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Oregon Drivers of Eco-Friendly Vehicles may Face 'Alternative Per Mile' Tax

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Drivers of electric or efficient vehicles may be saving at the gas pump, but now eco-friendly drivers in Oregon may be facing a new tax designed to subsidize road maintenance.

Traditionally the government has collected money from the gasoline pump as a way to pay for fixing and building roads. However, New and efficient vehicles have been able to bypass the gas pump and thus avoided paying their share of road maintenance costs.

The Oregon state legislature is considering a bill that would make drivers of vehicles that get 55 or more miles per gallon pay a per-mile alternative tax. The mileage for each driver will most likely be tracked through a global positioning system technology, and drivers will have an option of paying an annual fee for miles driven.

The alternative tax will undermine one of the biggest incentives of purchasing an eco-friendly vehicle — having to pay less for fuel. It also discourages the progress automobile companies have made in making America less gasoline-dependent.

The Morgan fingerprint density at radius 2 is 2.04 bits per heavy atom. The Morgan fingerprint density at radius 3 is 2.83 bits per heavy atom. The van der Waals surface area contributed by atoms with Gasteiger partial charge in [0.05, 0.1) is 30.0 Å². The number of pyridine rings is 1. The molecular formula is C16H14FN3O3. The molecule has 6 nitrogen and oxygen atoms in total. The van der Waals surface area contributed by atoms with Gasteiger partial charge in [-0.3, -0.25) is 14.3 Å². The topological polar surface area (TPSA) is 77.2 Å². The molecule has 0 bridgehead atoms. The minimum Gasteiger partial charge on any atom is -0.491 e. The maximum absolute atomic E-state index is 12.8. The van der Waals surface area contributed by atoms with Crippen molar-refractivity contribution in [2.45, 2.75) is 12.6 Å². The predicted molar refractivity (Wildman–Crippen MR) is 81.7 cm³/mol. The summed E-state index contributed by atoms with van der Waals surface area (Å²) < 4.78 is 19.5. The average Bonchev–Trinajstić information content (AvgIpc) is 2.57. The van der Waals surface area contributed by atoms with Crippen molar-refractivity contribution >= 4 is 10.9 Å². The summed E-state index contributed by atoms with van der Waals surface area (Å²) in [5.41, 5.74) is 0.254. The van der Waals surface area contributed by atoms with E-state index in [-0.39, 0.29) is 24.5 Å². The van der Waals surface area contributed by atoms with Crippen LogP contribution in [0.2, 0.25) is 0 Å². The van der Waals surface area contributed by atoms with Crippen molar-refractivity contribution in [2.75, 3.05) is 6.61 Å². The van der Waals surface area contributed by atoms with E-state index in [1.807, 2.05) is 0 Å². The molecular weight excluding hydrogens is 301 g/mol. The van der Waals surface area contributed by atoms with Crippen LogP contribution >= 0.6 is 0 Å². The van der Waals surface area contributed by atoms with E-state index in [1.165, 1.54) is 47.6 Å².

“It will be one more obstacle that the industry and auto dealers will face in convincing consumers to buy these new cars,” said Paul Cosgrove, a lobbyist for the Alliance of Automobile Manufacturers.

Washington has already approved a similar tax that will charge electric vehicle owners a per-mile tax starting in February.

Rep. Vicki Berger of Salem, a member of the state’s Road User Fee Task Force, said, “There's a basic unfairness around that tax, and everyone is looking for the magic way to at least get the ball rolling on a different way of doing this, one that reconnects mileage with taxes paid.”

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